The long-running court case between P2P file-sharing service LimeWire and a handful of record labels has concluded, resulting in a bill of $105 million worth of damages to be paid by LimeWire. The Recording Industry Association of America (RIAA), representing…
Seven-million people in the UK use illegal downloads – apparently costing the economy tens of billions of pound according to government advisors.
Researcher found that 1.3 million people use one file sharing site per weekday, which compared to the size of the population hardly seems like an epidemic.
The Strategic Advisory Board for Intellectual Property (SABIP) warned it may be hard to change attitudes – although some say it’s not attitudes that need to change but the industry who still charge a disproportionate amount for digital copies.0000
The government says work must be done internationally to tackle the problem.
Intellectual Property Minister, (a whole minister – is that really necessary?) David Lammy said the report put into context the impact illegal downloads had on copyright industries and the UK economy as a whole.
“This is not an issue confined by national boundaries and I am sure that other [EU] member states and their copyright industries will find this report of use in the development of policy,” added Mr Lammy.
An alliance (or “greedy-hoard”) of nine UK bodies representing the creative industries joined trades unions to call on the government to force internet service providers to cut off persistent illegal file-sharers. And everyone knows, if there is one sector you don’t want to piss off it’s the creative industries – imagine a strike, no Doctors, no Eastenders, no Holby, no One Show, imagine the chaos. Imagine the silence. Bliss.
ISPs have gallantly shirked any responsibility reiterating that it isn’t their job to police the internet.
What this all goes to show is that the government and people doing the government’s research still fundamentally don’t understand downloading.
They aren’t costing the economy tens of billions of pounds, that is nothing but propaganda and scaremongering. Using the flagging economy as a weapon to turn the screw on kids who’s downloaded the latest version of Photoshop CS4 so they can put the head of the kid that bullies them at school on a camel seems frankly, a bit much.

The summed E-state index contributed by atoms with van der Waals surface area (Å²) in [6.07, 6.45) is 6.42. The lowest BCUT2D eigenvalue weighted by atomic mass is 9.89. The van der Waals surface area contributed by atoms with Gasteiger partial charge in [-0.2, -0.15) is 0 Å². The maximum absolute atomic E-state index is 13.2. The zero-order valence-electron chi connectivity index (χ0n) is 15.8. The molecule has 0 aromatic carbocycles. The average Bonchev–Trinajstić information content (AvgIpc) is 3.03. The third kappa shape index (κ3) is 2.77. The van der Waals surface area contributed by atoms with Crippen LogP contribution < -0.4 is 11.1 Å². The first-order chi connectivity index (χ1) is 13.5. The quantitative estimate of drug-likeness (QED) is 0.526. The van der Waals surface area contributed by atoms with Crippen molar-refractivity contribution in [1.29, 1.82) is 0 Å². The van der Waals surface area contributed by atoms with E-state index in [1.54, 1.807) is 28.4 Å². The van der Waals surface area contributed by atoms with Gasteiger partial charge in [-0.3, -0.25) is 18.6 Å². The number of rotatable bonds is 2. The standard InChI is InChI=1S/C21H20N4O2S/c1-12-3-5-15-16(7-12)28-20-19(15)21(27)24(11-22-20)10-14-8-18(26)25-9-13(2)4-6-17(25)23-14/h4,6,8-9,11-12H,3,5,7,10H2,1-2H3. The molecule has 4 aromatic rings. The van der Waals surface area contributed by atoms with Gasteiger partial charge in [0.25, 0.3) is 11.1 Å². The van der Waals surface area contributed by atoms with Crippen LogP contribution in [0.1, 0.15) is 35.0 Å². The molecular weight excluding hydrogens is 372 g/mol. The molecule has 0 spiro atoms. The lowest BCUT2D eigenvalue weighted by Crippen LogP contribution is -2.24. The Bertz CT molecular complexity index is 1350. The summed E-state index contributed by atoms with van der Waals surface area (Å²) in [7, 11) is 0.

What these researchers are suggesting is that downloaders would buy movie, song or program they’ve torrented, P2Pd or USBd, and thats just not the case. They’d do without.
And maybe the government have realized now isn’t exactly the best time for MPs to be sounding off about freeloading: Because filling in a claims form and taking public money to clean your moat is, undeniably, far more devious, than downloading Space Cowboys.
Clint Eastwood, Donald Sutherland and Tommy Lee Jones – in space! Amazing.
Users of LimeWire and eDonkey listen up and listen up good.
There’s a new piece of malware in town and, although not the most harmful code in the West, it sure is getting around. In just seven days this as yet unnamed irritant has hit over half a million computers…
Here’s news for any budding psychopaths out there. Multiple murderer, cult leader, convict and all round good guy Charles Manson has released another album.
“Hurray!” I hear you cry, but wait, you haven’t heard the best bit yet. It’s free to download and what’s more you can give it to your friends. It’s all completely legal under a Creative Commons license
That’s an official offence in the UK, y’know: ‘Massive Online Thievery’. Well, it should be. Usually it’s the sort of phrase used by the music industry to describe what happens on P2P file-sharing services like Limewire, but in this case, I’m talking about a bloke using Limewire to steal hundreds of thousands of dollars from fellow users.